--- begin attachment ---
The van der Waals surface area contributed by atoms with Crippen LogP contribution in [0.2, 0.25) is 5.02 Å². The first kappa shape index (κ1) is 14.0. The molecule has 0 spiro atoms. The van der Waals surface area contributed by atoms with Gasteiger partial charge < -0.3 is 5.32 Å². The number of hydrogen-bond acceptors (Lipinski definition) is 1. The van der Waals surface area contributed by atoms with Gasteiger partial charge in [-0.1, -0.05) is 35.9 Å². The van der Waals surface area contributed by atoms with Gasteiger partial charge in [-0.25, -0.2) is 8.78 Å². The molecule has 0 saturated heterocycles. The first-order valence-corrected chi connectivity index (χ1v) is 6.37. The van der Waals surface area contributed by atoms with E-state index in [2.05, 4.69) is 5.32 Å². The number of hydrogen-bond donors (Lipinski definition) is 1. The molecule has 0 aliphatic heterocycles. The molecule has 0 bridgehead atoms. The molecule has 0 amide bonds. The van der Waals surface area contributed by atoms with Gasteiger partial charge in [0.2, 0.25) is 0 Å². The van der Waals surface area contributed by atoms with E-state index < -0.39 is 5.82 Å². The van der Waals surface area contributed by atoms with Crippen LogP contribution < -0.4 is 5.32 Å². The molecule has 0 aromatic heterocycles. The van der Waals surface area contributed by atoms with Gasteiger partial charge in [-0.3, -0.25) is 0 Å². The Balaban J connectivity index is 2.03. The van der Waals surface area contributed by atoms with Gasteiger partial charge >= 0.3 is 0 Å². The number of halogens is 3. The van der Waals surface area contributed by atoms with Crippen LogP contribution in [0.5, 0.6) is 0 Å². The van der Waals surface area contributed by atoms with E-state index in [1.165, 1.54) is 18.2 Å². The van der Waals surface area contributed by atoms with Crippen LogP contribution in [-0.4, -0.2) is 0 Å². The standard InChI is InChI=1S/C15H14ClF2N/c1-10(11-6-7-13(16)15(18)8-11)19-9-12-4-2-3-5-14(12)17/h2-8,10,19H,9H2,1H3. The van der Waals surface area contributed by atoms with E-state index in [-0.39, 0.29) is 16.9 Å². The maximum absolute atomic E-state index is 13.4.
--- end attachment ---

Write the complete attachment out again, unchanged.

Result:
The van der Waals surface area contributed by atoms with Crippen LogP contribution in [0.2, 0.25) is 5.02 Å². The first kappa shape index (κ1) is 14.0. The molecule has 0 spiro atoms. The van der Waals surface area contributed by atoms with Gasteiger partial charge < -0.3 is 5.32 Å². The number of hydrogen-bond acceptors (Lipinski definition) is 1. The van der Waals surface area contributed by atoms with Gasteiger partial charge in [-0.1, -0.05) is 35.9 Å². The van der Waals surface area contributed by atoms with Gasteiger partial charge in [-0.25, -0.2) is 8.78 Å². The molecule has 0 saturated heterocycles. The first-order valence-corrected chi connectivity index (χ1v) is 6.37. The van der Waals surface area contributed by atoms with E-state index in [2.05, 4.69) is 5.32 Å². The number of hydrogen-bond donors (Lipinski definition) is 1. The molecule has 0 aliphatic heterocycles. The molecule has 0 bridgehead atoms. The molecule has 0 amide bonds. The van der Waals surface area contributed by atoms with Gasteiger partial charge in [0.2, 0.25) is 0 Å². The van der Waals surface area contributed by atoms with E-state index < -0.39 is 5.82 Å². The van der Waals surface area contributed by atoms with Crippen LogP contribution < -0.4 is 5.32 Å². The molecule has 0 aromatic heterocycles. The van der Waals surface area contributed by atoms with Gasteiger partial charge in [-0.3, -0.25) is 0 Å². The Balaban J connectivity index is 2.03. The van der Waals surface area contributed by atoms with Gasteiger partial charge >= 0.3 is 0 Å². The number of halogens is 3. The van der Waals surface area contributed by atoms with Crippen LogP contribution in [0.5, 0.6) is 0 Å². The van der Waals surface area contributed by atoms with E-state index in [1.165, 1.54) is 18.2 Å². The van der Waals surface area contributed by atoms with Crippen LogP contribution in [-0.4, -0.2) is 0 Å². The standard InChI is InChI=1S/C15H14ClF2N/c1-10(11-6-7-13(16)15(18)8-11)19-9-12-4-2-3-5-14(12)17/h2-8,10,19H,9H2,1H3. The van der Waals surface area contributed by atoms with E-state index in [-0.39, 0.29) is 16.9 Å². The maximum absolute atomic E-state index is 13.4.